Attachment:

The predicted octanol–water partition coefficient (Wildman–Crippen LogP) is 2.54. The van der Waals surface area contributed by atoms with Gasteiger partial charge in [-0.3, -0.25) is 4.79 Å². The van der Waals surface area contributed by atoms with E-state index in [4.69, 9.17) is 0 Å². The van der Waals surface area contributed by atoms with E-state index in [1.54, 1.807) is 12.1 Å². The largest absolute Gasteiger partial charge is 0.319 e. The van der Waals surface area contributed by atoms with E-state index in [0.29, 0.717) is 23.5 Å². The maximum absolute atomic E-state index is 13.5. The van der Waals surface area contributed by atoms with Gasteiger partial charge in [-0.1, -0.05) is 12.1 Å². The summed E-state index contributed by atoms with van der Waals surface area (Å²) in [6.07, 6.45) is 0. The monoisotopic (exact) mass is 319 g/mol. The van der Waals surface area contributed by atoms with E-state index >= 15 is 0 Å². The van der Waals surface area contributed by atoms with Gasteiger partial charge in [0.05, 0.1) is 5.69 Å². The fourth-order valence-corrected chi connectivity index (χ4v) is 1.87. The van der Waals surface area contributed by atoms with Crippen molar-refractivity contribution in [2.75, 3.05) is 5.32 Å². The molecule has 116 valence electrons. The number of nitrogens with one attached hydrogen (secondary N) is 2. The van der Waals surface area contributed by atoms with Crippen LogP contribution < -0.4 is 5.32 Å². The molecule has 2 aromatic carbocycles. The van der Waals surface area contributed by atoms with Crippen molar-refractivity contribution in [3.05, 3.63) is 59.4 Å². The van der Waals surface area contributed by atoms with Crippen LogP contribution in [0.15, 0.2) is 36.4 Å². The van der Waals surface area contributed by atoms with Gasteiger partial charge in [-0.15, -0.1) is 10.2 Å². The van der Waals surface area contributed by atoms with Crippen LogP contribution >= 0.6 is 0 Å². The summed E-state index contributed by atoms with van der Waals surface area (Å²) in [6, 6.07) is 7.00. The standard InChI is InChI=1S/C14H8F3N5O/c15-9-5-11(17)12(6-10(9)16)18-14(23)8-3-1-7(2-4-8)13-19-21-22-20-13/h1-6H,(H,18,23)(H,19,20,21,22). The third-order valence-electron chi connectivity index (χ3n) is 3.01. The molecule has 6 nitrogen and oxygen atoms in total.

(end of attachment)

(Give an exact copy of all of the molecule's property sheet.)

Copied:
The predicted octanol–water partition coefficient (Wildman–Crippen LogP) is 2.54. The van der Waals surface area contributed by atoms with Gasteiger partial charge in [-0.3, -0.25) is 4.79 Å². The van der Waals surface area contributed by atoms with E-state index in [4.69, 9.17) is 0 Å². The van der Waals surface area contributed by atoms with E-state index in [1.54, 1.807) is 12.1 Å². The largest absolute Gasteiger partial charge is 0.319 e. The van der Waals surface area contributed by atoms with E-state index in [0.29, 0.717) is 23.5 Å². The maximum absolute atomic E-state index is 13.5. The van der Waals surface area contributed by atoms with Gasteiger partial charge in [-0.1, -0.05) is 12.1 Å². The summed E-state index contributed by atoms with van der Waals surface area (Å²) in [6.07, 6.45) is 0. The monoisotopic (exact) mass is 319 g/mol. The van der Waals surface area contributed by atoms with E-state index >= 15 is 0 Å². The van der Waals surface area contributed by atoms with Gasteiger partial charge in [0.05, 0.1) is 5.69 Å². The fourth-order valence-corrected chi connectivity index (χ4v) is 1.87. The van der Waals surface area contributed by atoms with Crippen molar-refractivity contribution in [2.75, 3.05) is 5.32 Å². The molecule has 116 valence electrons. The number of nitrogens with one attached hydrogen (secondary N) is 2. The van der Waals surface area contributed by atoms with Crippen LogP contribution < -0.4 is 5.32 Å². The molecule has 2 aromatic carbocycles. The van der Waals surface area contributed by atoms with Crippen molar-refractivity contribution in [3.05, 3.63) is 59.4 Å². The van der Waals surface area contributed by atoms with Crippen LogP contribution in [0.15, 0.2) is 36.4 Å². The van der Waals surface area contributed by atoms with Gasteiger partial charge in [-0.15, -0.1) is 10.2 Å². The van der Waals surface area contributed by atoms with Crippen LogP contribution >= 0.6 is 0 Å². The summed E-state index contributed by atoms with van der Waals surface area (Å²) in [6, 6.07) is 7.00. The standard InChI is InChI=1S/C14H8F3N5O/c15-9-5-11(17)12(6-10(9)16)18-14(23)8-3-1-7(2-4-8)13-19-21-22-20-13/h1-6H,(H,18,23)(H,19,20,21,22). The third-order valence-electron chi connectivity index (χ3n) is 3.01. The molecule has 6 nitrogen and oxygen atoms in total.